It is fascinating to watch these two characters grow and change throughout the circumstances they are thrust into during the main storyline. The plot involves many fascinating characters who all hold some sort of stake in this tragic, crime-ridden sequence of events. It starts out interesting and expands to levels you would have never imagined. Kiryu’s story begins in an Empty Lot in the city of Kamurocho, where he must make a collection from a man who was deceptive towards the Yakuza family Kiryu works for. After he completes the job, things get even uglier very quickly. Apparently this Empty Lot is very important, and Kiryu seemingly has stumbled into the middle of a quarrel within the Yakuza. Majima has recently been exiled from the Yakuza, and wants nothing more than to return to it. However, he must first fulfill the tasks assigned to him by Sagawa, including the management of a popular cabaret in Sotenbori. He is eventually given an assignment to kill someone, which would be the final task to get back into the Yakuza—but once Majima sees who the hit is out on, he may change his mind. While this is probably consistent with the rest of the series, following Kiryu and Majima around really gives a sense of the cruelty and bureaucracy operating behind the Yakuza. Additionally, there is a lot of testosterone and pride. It all makes for some ugly disagreements, usually resulting in Kiryu or Majima wiping the floor with arrogant men who underestimate them.

    While their stories and ultimate fates in Yakuza 0 are very different, Kiryu and Majima do have a lot in common. As you encounter the numerous substories, you see a very different side of these two characters. The substories basically show that at the end of the day Kiryu and Majima are good guys who want to help anyone who needs it. And the people they help run the gamut, with stories that range from bizarre to hilarious to tear-jerking. There is not a single dull substory in Yakuza 0, which is something unheard of from my experience. Coming off the heels of Final Fantasy XV’s frequent “go here and get this” subquests, Yakuza 0 has made me wonder how a creative powerhouse like Square won’t do what Sega does and give valued players optional content with actual substance. In Yakuza 0, I trained a new dominatrix, I inspired a legendary pop star, I joined a cult, and I even got tricked into going on an unpleasant date set up through a telephone club! Yakuza 0’s substories never failed to disappoint, and are the furthest thing from “fetch quests.” Both Kiryu and Majima even have their own substantial subquests involving managing real estate and a cabaret club, which are addicting and worth the amount of time.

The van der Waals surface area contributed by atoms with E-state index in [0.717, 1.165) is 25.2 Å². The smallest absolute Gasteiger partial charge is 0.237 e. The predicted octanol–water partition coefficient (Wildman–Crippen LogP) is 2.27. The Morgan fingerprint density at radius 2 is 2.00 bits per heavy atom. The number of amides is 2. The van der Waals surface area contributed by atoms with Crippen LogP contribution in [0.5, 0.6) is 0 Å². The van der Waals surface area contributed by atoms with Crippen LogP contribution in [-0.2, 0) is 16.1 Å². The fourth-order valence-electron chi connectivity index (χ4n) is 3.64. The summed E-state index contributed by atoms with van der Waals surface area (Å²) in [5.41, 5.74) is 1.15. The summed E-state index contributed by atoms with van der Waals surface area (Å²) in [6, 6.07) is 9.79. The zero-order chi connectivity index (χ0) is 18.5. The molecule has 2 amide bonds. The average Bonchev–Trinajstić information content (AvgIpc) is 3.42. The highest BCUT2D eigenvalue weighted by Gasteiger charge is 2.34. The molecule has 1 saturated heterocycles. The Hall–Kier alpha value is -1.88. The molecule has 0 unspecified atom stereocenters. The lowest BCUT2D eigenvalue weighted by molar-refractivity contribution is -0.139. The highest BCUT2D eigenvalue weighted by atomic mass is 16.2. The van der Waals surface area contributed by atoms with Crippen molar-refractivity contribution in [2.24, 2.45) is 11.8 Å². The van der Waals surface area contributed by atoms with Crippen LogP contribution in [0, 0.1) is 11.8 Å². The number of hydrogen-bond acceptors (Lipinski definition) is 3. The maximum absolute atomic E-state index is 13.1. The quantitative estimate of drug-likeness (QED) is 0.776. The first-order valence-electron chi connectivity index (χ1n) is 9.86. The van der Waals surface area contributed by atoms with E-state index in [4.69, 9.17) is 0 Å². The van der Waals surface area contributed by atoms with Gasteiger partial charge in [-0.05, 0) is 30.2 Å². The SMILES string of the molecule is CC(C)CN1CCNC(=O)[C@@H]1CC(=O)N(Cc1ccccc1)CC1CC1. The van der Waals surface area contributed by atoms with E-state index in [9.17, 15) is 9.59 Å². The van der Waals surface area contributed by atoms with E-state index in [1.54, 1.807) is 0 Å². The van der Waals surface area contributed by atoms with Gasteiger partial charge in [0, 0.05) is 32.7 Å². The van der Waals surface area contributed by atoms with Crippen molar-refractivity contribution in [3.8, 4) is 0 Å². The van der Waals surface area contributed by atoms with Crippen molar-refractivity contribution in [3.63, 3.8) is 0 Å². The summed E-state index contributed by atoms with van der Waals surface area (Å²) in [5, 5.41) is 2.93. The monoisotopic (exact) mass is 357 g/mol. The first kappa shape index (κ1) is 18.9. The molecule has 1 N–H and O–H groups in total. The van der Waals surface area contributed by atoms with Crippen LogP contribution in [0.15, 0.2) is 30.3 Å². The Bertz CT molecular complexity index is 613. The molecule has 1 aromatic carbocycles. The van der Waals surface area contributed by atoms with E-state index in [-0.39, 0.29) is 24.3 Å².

What makes all this even better is how effectively the game wraps the player up into the mesmerizing neon cities of Kamurocho and Sotenbori. Even though it was a PS3 game, Yakuza 0 looks great graphically, and with all the ambient noise and music surrounding you as you wander around, you definitely feel immersed in the entire experience. Playing Yakuza 0, you truly get a sense of Japanese culture in the 80’s, from the bustling streets to the dark corners. Playing the main story alone would only be a small taste—the substories are totally optional, but the Yakuza experience wouldn’t be the same without them. What’s even better, Yakuza 0 has loads of minigames—classic Sega arcade games, toy car racing, bowling, mahjong, and much more. The karaoke and disco minigames are absolutely hysterical—it really is something to watch these two tough guys take singing and dancing at bars so seriously! All these minigames are optional as well, and the substories do an excellent job of simply introducing you to them.